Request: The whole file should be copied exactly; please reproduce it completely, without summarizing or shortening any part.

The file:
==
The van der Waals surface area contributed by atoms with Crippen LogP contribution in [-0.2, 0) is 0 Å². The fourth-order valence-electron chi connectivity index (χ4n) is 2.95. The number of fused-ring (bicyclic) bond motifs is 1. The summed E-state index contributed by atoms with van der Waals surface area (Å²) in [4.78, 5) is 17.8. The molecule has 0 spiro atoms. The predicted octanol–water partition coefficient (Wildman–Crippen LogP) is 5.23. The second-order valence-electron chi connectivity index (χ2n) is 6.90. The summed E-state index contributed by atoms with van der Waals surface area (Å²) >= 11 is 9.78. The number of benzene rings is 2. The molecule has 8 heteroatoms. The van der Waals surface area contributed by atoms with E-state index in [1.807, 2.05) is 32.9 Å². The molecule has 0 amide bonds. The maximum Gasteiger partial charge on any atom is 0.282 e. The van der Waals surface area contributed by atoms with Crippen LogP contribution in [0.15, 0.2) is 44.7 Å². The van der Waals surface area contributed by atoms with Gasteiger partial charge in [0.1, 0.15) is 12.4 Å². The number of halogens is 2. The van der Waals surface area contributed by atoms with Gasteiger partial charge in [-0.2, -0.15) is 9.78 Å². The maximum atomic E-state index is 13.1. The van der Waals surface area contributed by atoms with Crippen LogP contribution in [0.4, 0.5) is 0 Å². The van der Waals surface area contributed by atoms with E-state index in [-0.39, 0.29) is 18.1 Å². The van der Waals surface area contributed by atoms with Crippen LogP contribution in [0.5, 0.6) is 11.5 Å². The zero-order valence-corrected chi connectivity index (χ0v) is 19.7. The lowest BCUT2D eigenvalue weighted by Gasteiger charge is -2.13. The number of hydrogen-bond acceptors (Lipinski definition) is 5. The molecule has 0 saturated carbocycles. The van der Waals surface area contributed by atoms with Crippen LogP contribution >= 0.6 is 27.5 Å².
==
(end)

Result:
The van der Waals surface area contributed by atoms with Crippen LogP contribution in [-0.2, 0) is 0 Å². The fourth-order valence-electron chi connectivity index (χ4n) is 2.95. The number of fused-ring (bicyclic) bond motifs is 1. The summed E-state index contributed by atoms with van der Waals surface area (Å²) in [4.78, 5) is 17.8. The molecule has 0 spiro atoms. The predicted octanol–water partition coefficient (Wildman–Crippen LogP) is 5.23. The second-order valence-electron chi connectivity index (χ2n) is 6.90. The summed E-state index contributed by atoms with van der Waals surface area (Å²) >= 11 is 9.78. The number of benzene rings is 2. The molecule has 8 heteroatoms. The van der Waals surface area contributed by atoms with E-state index in [1.807, 2.05) is 32.9 Å². The molecule has 0 amide bonds. The maximum Gasteiger partial charge on any atom is 0.282 e. The van der Waals surface area contributed by atoms with Crippen LogP contribution in [0.15, 0.2) is 44.7 Å². The van der Waals surface area contributed by atoms with Gasteiger partial charge in [0.1, 0.15) is 12.4 Å². The number of halogens is 2. The van der Waals surface area contributed by atoms with Gasteiger partial charge in [-0.2, -0.15) is 9.78 Å². The maximum atomic E-state index is 13.1. The van der Waals surface area contributed by atoms with Crippen LogP contribution in [0.4, 0.5) is 0 Å². The van der Waals surface area contributed by atoms with E-state index in [-0.39, 0.29) is 18.1 Å². The van der Waals surface area contributed by atoms with Crippen LogP contribution in [0.5, 0.6) is 11.5 Å². The zero-order valence-corrected chi connectivity index (χ0v) is 19.7. The lowest BCUT2D eigenvalue weighted by Gasteiger charge is -2.13. The number of hydrogen-bond acceptors (Lipinski definition) is 5. The molecule has 0 saturated carbocycles. The van der Waals surface area contributed by atoms with Crippen LogP contribution >= 0.6 is 27.5 Å².